Codon optimized DNA encoding amino acids 1–382 of HSP70 1A (Uniprot P0DMV8) was synthesized (Geneart), cloned into a pET-28a vector and transformed into E. coli BL21(DE3) cells (Life Technologies / Thermo Fisher Scientific). Expression was carried out in shake flasks at 310 K. Cells were harvested 5 hours post induction with 1 mM IPTG. The cell pellet was resuspended in lysis buffer containing lysozyme and protease inhibitors. The cells were lysed using three freeze-thaw cycles followed by sonication. Insoluble matter was removed by centrifugation (30 min, 20,000 g, 277 K) and the supernatant was filtered. The filtrate was applied to a HiTrap SP cation exchange column and eluted with a step gradient of 5% / 70% / 100% elution buffer (20 mM MES, 10% glycerol, 1 M NaCl, pH 6.0). Fractions containing HSP70 were pooled and concentrated using a 30 kDa molecular weight cutoff membrane. The concentrated protein was further purified by size exclusion chromatography using a HiLoad 16/60 Superdex 200 column. Fractions containing HSP70 were pooled and concentrated to 15.4 mg/ml (0.34 mM) in 20 mM sodium/potassium phosphate, 300 mM potassium chloride, 0.5 mM TCEP, 1 mM magnesium chloride, pH 7.5. TEW was added to the protein at a final concentration of 10 mM, using a 100 mM stock solution of TEW (sodium salt, Na6TeW6O24) in water. The solution was incubated overnight for convenience (a shorter incubation would most likely suffice as binding of TEW is expected to occur very rapidly). ADP was added to the protein/TEW solution at a final concentration of 0.34 mM (equimolar to HSP70) 30 minutes prior to crystallization screening. ADP promotes HSP70 crystallization by binding to the ATP binding pocket and stabilizing the HSP70 structure.


Crystallization screening of HSP70 in the absence and presence of TEW was carried out at 293 K using the sitting drop method with 0.3 μl each of protein and reservoir solution in Intelli-plates (Art Robbins). The Index screen (Hampton Research) was screened using an Oryx8 screening robot (Douglas Instruments). In the presence of TEW, protein crystals grew in multiple crystallization conditions, including 0.2 M magnesium chloride, 0.1 M Tris pH 8.5, 25% (w/v) polyethylene glycol 3,350 (crystal form 1) and 0.2 M sodium chloride, 0.1 M Bis-Tris pH 6.5, 25% (w/v) polyethylene glycol 3,350 (crystal form 2). In the absence of TEW, only crystals of crystal form 1 grew in multiple PEG conditions, however, crystal form 2 was only observed in the presence of TEW. All suitable crystals (1–2 per crystallization condition) grown in the absence or presence of TEW were stored for X-ray data collection to allow space group determination and an estimation of the diffraction quality.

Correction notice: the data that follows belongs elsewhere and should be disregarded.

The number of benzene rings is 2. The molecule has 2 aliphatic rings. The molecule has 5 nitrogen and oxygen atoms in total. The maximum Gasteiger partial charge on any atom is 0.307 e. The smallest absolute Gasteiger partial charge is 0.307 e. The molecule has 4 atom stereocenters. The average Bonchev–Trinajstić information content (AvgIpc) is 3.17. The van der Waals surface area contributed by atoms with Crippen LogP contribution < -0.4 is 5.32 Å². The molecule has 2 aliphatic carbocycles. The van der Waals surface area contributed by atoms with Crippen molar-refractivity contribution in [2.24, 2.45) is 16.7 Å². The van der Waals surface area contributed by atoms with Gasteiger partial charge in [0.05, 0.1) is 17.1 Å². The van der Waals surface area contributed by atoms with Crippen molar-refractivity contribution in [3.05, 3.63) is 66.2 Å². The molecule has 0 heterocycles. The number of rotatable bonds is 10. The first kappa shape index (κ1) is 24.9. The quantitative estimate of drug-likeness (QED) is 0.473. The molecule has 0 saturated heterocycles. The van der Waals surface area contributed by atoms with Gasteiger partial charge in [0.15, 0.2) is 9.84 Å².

Data collection and processing

Crystals were mounted in nylon loops and cryocooled directly in liquid nitrogen. Diffraction data were collected at beamline PXIII of the Swiss Light Source (SLS). The diffraction data were processed using XDS [8]. The low overall completeness of the data from crystal form 1 is due to ice rings at 1.9, 2.2, 3.7 and 3.9 Å. Data in these regions were excluded during data processing.

Structure solution by molecular replacement and SAD phasing

The structures were solved by molecular replacement using Phaser [9] and the published structure of HSP70 nucleotide binding domain (PDB entry 1S3X) [10]. In order to investigate the power of TEW as a phasing tool, SAD phasing of HSP70 crystal form 1 was carried out with the same dataset that was used for phasing by molecular replacement. The positions of the tungsten atoms were determined using the CCP4 software Crank2 and Prasa [11, 12] with the minimum distance between heavy atoms set to 3 Å and default values for all other settings. The TEW structure was not defined during the heavy atom search. Five of the six tungsten atoms as well as the central tellurium atom were within the top seven of identified peaks, allowing a clear identification of the TEW molecule by shape. Using the complete TEW molecule for initial phasing, density modification and automated building were carried out using Parrot and Buccaneer, respectively [13]. CCP4 software was run using the CCP4i2 interface [14].

Refmac5 [15] was used for refinement and building was carried out using Coot [16]. The structure of HSP70 from crystal form 1 was refined with anisotropic B-factors for all atoms, while the lower resolution structure from crystal form 2 was refined with isotropic B-factors for all atoms but the TEW molecules, which were anisotropically refined. Pymol [17] was used for preparation of the figures and APBS [18] for surface electrostatics calculation. The data processing and structure refinement statistics are summarized in Table 1. The structure models and crystallographic data are deposited in the PDB as entries 6G3R (crystal form 1) and 6G3S (crystal form 2).

Measurement of HSP70 thermal stability by differential scanning fluorimetry

Differential scanning fluorimetry (DSF, also known as thermal shift) measurements were conducted to study the impact of TEW on the HSP70 protein stability. Experimental conditions e.g. protein/SYPRO orange ratio were optimized as recommended [2023]. Assay ingredients and ligands were combined to obtain a mixture composed of HSP70 (8 μM), SYPRO Orange (10x in 20 mM Na/K phosphate pH 7.5, 300 mM KCl, 1 mM MgCl2, and 0.5 mM TCEP) and transferred to wells of PCR Plates (Micro Amp Fast 96-well Reaction Plates, Applied Biosystems). DSF was carried out with a StepOne PlusTM Real time PCR system. Thermal denaturation of HSP70 was monitored along 298 K to 328 K with a ramp rate of 1K/min. Protein melting curves were evaluated using the Thermal Shift Software (Applied Biosystems) to derive differences in midpoint melting-temperatures for HSP70 with and without ligands. TEW was tested at concentrations of up to 2 mM.